By Matt Krantz, USA TODAY
Just days after worrying about falling off the "fiscal cliff," investors now are seeing stocks scale new bull market heights.
the broad Standard & Poor's 500 stock index became the first of the
big three U.S. indexes to set a new bull market closing high, topping
the previous high set more than three months ago. It is also the highest
close since December 2007, before a financial crisis triggered the
worst bear market since the Great Depression.
The S&P closed
at 1466.47, less than 1 point above its previous bull market closing
high on Sept. 14. For the day, the S&P was up 7 points, or a little
less than 0.5%.
The gain comes on top of a powerful opening-year rally as Wall Street cheered the last-minute tax deal by politicians.
For the week, the broad S&P 500 gained 4.6%.
Wilshire 5000, a broad-based index of medium to small-sized companies,
has more than doubled since the lows of financial markets in the wake of
the financial crisis. The index is up 125.27% -- $10.3 trillion --
since March 9, 2009.
Seeing the stock market at new bull market
highs is a major vote of confidence for investors, who just a few months
ago worried that a failure by lawmakers to sign a deal could put the
economy at risk of recession.
The Dow Jones industrial average
gained 0.3% for the day, up 44 points to about 13,435. The Nasdaq
composite was basically flat, up less than 0.05%.
rallying a week ago on hopes of a deal. The Dow Jones industrial average
is 1.3% from its 2012 bull market high and the Nasdaq composite is 2.6%
below its. The Wilshire 5000 index also is at a new bull market high
and shows the value of the U.S. stock market has risen more than $10.2
trillion since the March 2009 bear market low.
Stocks sold off
sharply following the November elections on worries about automatic tax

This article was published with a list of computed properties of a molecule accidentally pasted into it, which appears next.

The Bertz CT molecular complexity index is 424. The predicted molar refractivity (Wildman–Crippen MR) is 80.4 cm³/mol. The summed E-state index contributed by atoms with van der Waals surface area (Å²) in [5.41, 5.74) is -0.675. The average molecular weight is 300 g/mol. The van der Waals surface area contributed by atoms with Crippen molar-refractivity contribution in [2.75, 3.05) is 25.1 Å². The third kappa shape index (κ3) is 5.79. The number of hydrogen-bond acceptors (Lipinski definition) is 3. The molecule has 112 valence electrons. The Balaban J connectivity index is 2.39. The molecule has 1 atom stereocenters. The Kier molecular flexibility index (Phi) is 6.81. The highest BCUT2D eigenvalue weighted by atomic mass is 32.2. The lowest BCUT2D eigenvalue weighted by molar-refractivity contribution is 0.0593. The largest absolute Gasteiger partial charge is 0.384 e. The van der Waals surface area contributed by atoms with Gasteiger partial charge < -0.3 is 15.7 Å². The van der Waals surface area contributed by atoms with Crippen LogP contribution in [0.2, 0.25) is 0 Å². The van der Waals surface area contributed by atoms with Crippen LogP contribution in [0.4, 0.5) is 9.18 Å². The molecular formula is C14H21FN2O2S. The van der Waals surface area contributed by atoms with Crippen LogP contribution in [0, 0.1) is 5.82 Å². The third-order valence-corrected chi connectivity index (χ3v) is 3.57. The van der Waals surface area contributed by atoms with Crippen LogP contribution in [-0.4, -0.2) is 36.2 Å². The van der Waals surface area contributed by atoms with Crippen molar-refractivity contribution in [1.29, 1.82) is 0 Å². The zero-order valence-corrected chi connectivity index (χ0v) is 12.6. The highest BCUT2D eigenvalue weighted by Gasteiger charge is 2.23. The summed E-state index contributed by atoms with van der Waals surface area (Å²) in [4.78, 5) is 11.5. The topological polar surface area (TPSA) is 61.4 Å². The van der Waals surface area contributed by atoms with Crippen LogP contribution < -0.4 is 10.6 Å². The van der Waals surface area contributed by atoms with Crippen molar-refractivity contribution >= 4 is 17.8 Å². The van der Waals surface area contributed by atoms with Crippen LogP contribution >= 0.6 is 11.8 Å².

increases and spending cuts that would take effect on Jan. 1 unless
Congress could reach a compromise. Since the recent low on Nov. 15, the
S&P 500 has now gained 8.4%.
yield on the 10-year Treasury bond rose to 1.91% from 1.9% Thursday and
1.7% last Friday. Gold prices fell $17.70, or 1.1%, to $1,656.90,
suggesting that gold bugs don't see much of a threat of inflation in the
latest employment report.
The euro is 0.3% higher against the
dollar at 1.3071 while the dollar gained 0.8% against the yen at 88.16.
The price of oil continued to fall, down 0.1% to $93.04 a barrel.
Street stocks reacted poorly Thursday to minutes from the most recent
meeting of the Federal Reserve that showed opinion was divided over how
long the central bank should keep in place its program of
economy-supporting bond purchases. The Dow, the S&P 500 and the
Nasdaq all ended Thursday's session with losses.
On Friday, market attention turned to the government's December jobs report.
had forecast -- right on the money -- that employers added 155,000 jobs
in December, according to a survey by FactSet. That would be slightly
higher than November's 146,000, revised downward by 2,000 in today's
report. The unemployment rate wa projected to remain at 7.7%.
December employment data added some context to jobs reports released
Thursday from private research firms that showed private-sector
employers added a better-than-forecast 215,000 jobs in December,
although weekly applications for unemployment benefits moved higher, to
Europe, stocks ended Friday modestly higher. The FTSE 100 index in
London closed up 0.7% at 6,089.84. Germany's DAX 30 index ended up 0.3%
at 7,776.37 and France's CAC 40 index finished up 0.2% at 3,730.02.
Japan, the nation's benchmark Nikkei 225 leaped 2.8% to close at
10,688.11 as the stock index, closed over the recent holiday period, was
given its first opportunity to react to Tuesday's announcement of a
deal over the so-called "fiscal cliff" in Washington.
yen was also a factor helping to push Japanese stocks higher. Major
markets in the rest of the Asia-Pacific region declined.
The Hang Sang index in Hong Kong finished up 0.3% to 23,331.09 Friday while Singapore's STI index ended almost flat at 3,225.22.
Contributing: The Associated Press